Give Correct Exposure to your pictures

Before giving the correct exposure to your pictures it is important to know what a correctly exposed image looks like. A correctly exposed digital picture is a file that shows a full range of tones, from deep shadows to bright highlights, with details across the entire image and all the tones.

One should be able to see some detail in the dark shadow areas while at the same time retaining detail in the brighter highlight areas. Providing you get this, you can decide later whether you actually want the full tonal range to appear when you print/publish the image or not. If you could not ensure that you have the full tonal range while shooting, there is little you can do about it later in some photo editing software.

The picture with the shadows can be fine-tuned to great extent but once if the picture with more highlights or burns the details can’t be recovered from the same.

This last point is more crucial when shooting in JPEG format. When shooting in RAW mode, getting the right exposure is a more easier process than it is when you shoot color negative film because you can correct the color in your computer later.

If you shoots RAW then it’s easy for your to correct the image’s White Balance, Brightness, Contrast, Sharpness, Color Balance, Exposure and many more parameters. Whereas JPEG gives less freedom to play with all the above parameters.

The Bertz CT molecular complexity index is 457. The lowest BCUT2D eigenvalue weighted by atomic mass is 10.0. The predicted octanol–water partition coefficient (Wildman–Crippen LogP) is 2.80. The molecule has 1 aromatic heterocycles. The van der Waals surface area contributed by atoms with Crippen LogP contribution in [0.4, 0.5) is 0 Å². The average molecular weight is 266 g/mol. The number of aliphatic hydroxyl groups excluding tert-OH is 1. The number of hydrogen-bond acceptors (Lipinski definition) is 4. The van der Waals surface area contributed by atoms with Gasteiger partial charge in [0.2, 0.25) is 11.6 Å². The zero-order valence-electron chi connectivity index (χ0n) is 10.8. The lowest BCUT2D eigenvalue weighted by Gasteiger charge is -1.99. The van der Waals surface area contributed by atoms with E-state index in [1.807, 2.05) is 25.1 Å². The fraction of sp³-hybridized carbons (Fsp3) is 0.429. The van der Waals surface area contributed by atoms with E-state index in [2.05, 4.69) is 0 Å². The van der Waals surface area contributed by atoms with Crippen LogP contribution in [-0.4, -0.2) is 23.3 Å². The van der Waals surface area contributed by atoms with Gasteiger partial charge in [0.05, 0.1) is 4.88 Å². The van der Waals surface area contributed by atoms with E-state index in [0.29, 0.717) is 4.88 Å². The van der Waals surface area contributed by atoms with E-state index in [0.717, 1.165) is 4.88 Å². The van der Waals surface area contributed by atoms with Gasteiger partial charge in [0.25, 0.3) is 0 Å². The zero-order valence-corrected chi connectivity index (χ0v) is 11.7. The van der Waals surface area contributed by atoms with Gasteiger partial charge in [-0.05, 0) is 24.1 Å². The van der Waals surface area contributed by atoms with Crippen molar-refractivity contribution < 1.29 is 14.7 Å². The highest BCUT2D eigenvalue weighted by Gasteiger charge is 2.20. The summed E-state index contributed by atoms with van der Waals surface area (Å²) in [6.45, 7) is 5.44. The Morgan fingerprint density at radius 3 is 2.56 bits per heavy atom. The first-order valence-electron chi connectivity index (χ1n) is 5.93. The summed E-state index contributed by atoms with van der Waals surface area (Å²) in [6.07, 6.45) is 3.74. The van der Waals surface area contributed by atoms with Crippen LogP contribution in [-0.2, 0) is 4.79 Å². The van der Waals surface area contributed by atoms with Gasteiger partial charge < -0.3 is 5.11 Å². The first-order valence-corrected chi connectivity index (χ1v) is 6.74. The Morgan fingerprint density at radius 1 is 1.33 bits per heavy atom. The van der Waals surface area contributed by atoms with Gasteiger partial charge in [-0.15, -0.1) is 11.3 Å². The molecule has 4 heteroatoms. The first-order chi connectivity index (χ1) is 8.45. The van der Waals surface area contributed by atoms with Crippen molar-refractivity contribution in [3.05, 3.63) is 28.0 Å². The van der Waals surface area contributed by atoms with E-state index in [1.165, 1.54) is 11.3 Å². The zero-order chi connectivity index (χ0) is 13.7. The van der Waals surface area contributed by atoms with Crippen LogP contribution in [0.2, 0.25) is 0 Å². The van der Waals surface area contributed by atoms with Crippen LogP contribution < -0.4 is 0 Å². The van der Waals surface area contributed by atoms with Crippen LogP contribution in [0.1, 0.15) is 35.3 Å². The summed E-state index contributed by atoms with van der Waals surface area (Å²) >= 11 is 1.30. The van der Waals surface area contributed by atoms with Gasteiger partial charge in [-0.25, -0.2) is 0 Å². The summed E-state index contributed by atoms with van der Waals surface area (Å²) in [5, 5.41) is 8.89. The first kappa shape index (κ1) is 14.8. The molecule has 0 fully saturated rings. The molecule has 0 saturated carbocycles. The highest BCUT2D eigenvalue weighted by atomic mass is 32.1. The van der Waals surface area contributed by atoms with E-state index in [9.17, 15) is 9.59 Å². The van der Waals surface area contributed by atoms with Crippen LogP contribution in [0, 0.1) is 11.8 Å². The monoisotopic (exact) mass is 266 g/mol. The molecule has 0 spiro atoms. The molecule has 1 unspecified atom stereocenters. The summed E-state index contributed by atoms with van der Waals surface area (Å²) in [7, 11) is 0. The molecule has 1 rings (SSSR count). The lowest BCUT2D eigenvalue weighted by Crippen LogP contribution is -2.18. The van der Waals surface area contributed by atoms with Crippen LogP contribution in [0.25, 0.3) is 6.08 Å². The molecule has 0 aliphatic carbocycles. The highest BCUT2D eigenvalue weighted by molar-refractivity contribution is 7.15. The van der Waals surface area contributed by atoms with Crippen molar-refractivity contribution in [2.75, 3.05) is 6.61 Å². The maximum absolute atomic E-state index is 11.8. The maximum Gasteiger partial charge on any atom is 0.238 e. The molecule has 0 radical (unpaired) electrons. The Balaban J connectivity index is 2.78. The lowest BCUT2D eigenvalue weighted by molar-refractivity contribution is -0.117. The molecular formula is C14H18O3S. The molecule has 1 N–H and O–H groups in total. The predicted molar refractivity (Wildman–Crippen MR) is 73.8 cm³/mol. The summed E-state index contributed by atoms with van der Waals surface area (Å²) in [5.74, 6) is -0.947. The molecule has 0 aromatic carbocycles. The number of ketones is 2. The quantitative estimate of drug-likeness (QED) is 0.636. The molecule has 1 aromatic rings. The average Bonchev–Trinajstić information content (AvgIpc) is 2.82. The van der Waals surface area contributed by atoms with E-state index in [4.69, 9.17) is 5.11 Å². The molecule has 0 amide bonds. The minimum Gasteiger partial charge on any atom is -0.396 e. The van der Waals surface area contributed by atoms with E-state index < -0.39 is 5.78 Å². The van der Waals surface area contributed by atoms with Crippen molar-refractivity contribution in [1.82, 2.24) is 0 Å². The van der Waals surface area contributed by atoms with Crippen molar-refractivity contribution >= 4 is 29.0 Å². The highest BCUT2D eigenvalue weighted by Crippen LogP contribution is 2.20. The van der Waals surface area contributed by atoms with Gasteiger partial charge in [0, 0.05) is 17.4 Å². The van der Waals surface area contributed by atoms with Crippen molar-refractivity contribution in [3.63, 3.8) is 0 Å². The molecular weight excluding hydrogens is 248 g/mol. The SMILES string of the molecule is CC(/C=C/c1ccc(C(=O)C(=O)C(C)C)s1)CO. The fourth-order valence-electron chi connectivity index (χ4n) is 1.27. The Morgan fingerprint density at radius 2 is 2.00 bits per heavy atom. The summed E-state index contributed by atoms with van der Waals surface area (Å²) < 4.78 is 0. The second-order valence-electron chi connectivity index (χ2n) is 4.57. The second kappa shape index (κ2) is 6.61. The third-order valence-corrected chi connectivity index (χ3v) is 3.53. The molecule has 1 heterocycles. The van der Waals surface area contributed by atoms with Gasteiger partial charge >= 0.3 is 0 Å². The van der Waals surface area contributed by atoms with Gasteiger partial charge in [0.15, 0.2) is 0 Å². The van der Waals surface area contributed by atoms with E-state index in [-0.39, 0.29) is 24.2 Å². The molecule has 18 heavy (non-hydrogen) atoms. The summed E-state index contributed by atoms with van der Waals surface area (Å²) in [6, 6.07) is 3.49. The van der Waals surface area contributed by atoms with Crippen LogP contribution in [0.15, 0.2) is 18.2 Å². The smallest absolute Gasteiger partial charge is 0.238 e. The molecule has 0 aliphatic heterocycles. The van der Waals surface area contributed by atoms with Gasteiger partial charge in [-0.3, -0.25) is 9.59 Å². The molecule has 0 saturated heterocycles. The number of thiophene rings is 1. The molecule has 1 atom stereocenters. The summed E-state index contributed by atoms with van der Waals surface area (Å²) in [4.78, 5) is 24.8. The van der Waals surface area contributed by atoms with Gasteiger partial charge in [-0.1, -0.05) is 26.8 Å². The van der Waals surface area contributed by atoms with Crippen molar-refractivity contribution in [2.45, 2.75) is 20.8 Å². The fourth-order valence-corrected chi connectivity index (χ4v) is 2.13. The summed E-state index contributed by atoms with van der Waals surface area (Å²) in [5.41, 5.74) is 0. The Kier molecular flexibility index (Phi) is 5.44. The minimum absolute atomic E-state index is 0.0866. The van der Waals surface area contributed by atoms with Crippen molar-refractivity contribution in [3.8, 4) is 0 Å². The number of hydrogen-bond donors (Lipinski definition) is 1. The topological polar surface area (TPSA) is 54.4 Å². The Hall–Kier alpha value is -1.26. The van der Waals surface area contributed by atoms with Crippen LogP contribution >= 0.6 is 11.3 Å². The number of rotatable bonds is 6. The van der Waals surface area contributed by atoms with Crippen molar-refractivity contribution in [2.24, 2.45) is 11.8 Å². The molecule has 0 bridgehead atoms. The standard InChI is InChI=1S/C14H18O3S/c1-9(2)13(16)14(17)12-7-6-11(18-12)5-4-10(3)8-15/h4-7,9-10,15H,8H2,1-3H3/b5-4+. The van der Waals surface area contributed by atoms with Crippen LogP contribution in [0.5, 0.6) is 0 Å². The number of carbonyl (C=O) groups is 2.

Now, we will explain some terms being used in photography & you will need to know. Then we can learn in greater detail about each one.

Exposure is the amount of light, controlled by aperture and shutter speed, that reaches the image sensor. Now ISO is also added to control the sensitivity of light.

Shutter Speeds is the measure of the duration or length of time that the shutter stays open. The longer the shutter stays open, the more light will be allowed to reach the image sensor.

Faster shutter speeds freeze the action and usually require more light and a larger aperture (smaller f-stop number).

Slower shutter speeds enable pictures to be taken in lower light with a smaller aperture (larger f-stop number).

Aperture or F-stops are the measure of the size of the opening, or aperture, in the lens. Remember, the larger the f-stop number, the smaller the aperture and lesser light to the sensor.

The smaller the f-stop number, the larger the aperture and the more light the lens will let through to the image sensor.

ISO – Camera Sensor Sensitivity. Earlier in the negative film the term ASA(American Standards Association) was used which was changed to ISO(International Organization for Standardization) later in 1987.

ISO helps camera image sensor to become more sensitive to light with increasing ISO range. Usually it starts from 100 and go up to 12,800. But now a days in some high end Cameras it starts from as low as 50 and can go upto 3million, which is required and helpful for low light conditions only. Generally a photographer uses from 100-1600 ISO range only.

One more fact to add is, the lower the ISO the better the quality of photograph in terms of noise and details. And higher the ISO the more will be the noise in the photographs with less amount of fine details.

So, keep on experimenting and improve your photography. If you like the post then follow us on Instagram, Twitter, Facebook.


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